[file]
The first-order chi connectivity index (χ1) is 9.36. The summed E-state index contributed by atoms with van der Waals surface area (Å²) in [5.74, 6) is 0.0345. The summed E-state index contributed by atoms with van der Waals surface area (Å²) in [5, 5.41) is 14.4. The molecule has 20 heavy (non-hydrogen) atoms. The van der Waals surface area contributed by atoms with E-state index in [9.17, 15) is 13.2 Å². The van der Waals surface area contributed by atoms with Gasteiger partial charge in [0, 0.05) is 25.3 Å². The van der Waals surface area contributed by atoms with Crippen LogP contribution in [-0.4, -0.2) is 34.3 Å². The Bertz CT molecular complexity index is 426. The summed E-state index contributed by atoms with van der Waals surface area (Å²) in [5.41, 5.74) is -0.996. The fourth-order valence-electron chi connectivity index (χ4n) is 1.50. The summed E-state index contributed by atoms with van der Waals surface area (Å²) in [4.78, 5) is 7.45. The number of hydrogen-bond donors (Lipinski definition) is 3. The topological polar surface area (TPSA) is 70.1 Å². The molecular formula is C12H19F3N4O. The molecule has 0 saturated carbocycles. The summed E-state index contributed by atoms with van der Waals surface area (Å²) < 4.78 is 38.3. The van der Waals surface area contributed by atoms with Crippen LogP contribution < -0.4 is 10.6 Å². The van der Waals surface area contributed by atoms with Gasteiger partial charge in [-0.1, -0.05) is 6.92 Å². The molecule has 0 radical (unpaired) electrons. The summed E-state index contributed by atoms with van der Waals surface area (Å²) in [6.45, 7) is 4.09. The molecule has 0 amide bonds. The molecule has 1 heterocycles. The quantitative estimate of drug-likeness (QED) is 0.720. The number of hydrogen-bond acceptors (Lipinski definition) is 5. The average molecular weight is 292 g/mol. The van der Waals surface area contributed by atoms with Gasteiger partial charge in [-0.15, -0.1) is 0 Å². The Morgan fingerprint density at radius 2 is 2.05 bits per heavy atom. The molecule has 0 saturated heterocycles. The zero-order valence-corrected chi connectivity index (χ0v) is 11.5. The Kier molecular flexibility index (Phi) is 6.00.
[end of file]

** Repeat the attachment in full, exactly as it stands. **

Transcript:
The first-order chi connectivity index (χ1) is 9.36. The summed E-state index contributed by atoms with van der Waals surface area (Å²) in [5.74, 6) is 0.0345. The summed E-state index contributed by atoms with van der Waals surface area (Å²) in [5, 5.41) is 14.4. The molecule has 20 heavy (non-hydrogen) atoms. The van der Waals surface area contributed by atoms with E-state index in [9.17, 15) is 13.2 Å². The van der Waals surface area contributed by atoms with Gasteiger partial charge in [0, 0.05) is 25.3 Å². The van der Waals surface area contributed by atoms with Crippen LogP contribution in [-0.4, -0.2) is 34.3 Å². The Bertz CT molecular complexity index is 426. The summed E-state index contributed by atoms with van der Waals surface area (Å²) in [5.41, 5.74) is -0.996. The fourth-order valence-electron chi connectivity index (χ4n) is 1.50. The summed E-state index contributed by atoms with van der Waals surface area (Å²) in [4.78, 5) is 7.45. The number of hydrogen-bond donors (Lipinski definition) is 3. The topological polar surface area (TPSA) is 70.1 Å². The molecular formula is C12H19F3N4O. The molecule has 0 saturated carbocycles. The summed E-state index contributed by atoms with van der Waals surface area (Å²) < 4.78 is 38.3. The van der Waals surface area contributed by atoms with Crippen LogP contribution < -0.4 is 10.6 Å². The van der Waals surface area contributed by atoms with Gasteiger partial charge in [-0.1, -0.05) is 6.92 Å². The molecule has 0 radical (unpaired) electrons. The summed E-state index contributed by atoms with van der Waals surface area (Å²) in [6.45, 7) is 4.09. The molecule has 0 amide bonds. The molecule has 1 heterocycles. The quantitative estimate of drug-likeness (QED) is 0.720. The number of hydrogen-bond acceptors (Lipinski definition) is 5. The average molecular weight is 292 g/mol. The van der Waals surface area contributed by atoms with Gasteiger partial charge in [-0.15, -0.1) is 0 Å². The Morgan fingerprint density at radius 2 is 2.05 bits per heavy atom. The molecule has 0 saturated heterocycles. The zero-order valence-corrected chi connectivity index (χ0v) is 11.5. The Kier molecular flexibility index (Phi) is 6.00.